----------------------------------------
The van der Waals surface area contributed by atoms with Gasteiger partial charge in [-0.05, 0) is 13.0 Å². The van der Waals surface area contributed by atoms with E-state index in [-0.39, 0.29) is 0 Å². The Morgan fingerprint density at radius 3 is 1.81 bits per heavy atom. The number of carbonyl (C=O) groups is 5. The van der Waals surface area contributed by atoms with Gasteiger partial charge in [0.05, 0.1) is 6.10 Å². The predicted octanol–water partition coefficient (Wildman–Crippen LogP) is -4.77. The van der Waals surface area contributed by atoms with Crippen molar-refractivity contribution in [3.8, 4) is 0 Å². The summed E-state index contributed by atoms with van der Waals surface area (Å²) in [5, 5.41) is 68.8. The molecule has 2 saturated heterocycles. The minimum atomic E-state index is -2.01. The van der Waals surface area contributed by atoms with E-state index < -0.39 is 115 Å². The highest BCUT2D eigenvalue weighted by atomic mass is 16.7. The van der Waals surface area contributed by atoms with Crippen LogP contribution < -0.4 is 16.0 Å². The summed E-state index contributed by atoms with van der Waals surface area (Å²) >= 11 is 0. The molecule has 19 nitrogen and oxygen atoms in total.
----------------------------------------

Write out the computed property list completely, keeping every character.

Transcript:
The van der Waals surface area contributed by atoms with Gasteiger partial charge in [-0.05, 0) is 13.0 Å². The van der Waals surface area contributed by atoms with E-state index in [-0.39, 0.29) is 0 Å². The Morgan fingerprint density at radius 3 is 1.81 bits per heavy atom. The number of carbonyl (C=O) groups is 5. The van der Waals surface area contributed by atoms with Gasteiger partial charge in [0.05, 0.1) is 6.10 Å². The predicted octanol–water partition coefficient (Wildman–Crippen LogP) is -4.77. The van der Waals surface area contributed by atoms with Crippen molar-refractivity contribution in [3.8, 4) is 0 Å². The summed E-state index contributed by atoms with van der Waals surface area (Å²) in [5, 5.41) is 68.8. The molecule has 2 saturated heterocycles. The minimum atomic E-state index is -2.01. The van der Waals surface area contributed by atoms with E-state index < -0.39 is 115 Å². The highest BCUT2D eigenvalue weighted by atomic mass is 16.7. The van der Waals surface area contributed by atoms with Crippen LogP contribution < -0.4 is 16.0 Å². The summed E-state index contributed by atoms with van der Waals surface area (Å²) >= 11 is 0. The molecule has 19 nitrogen and oxygen atoms in total.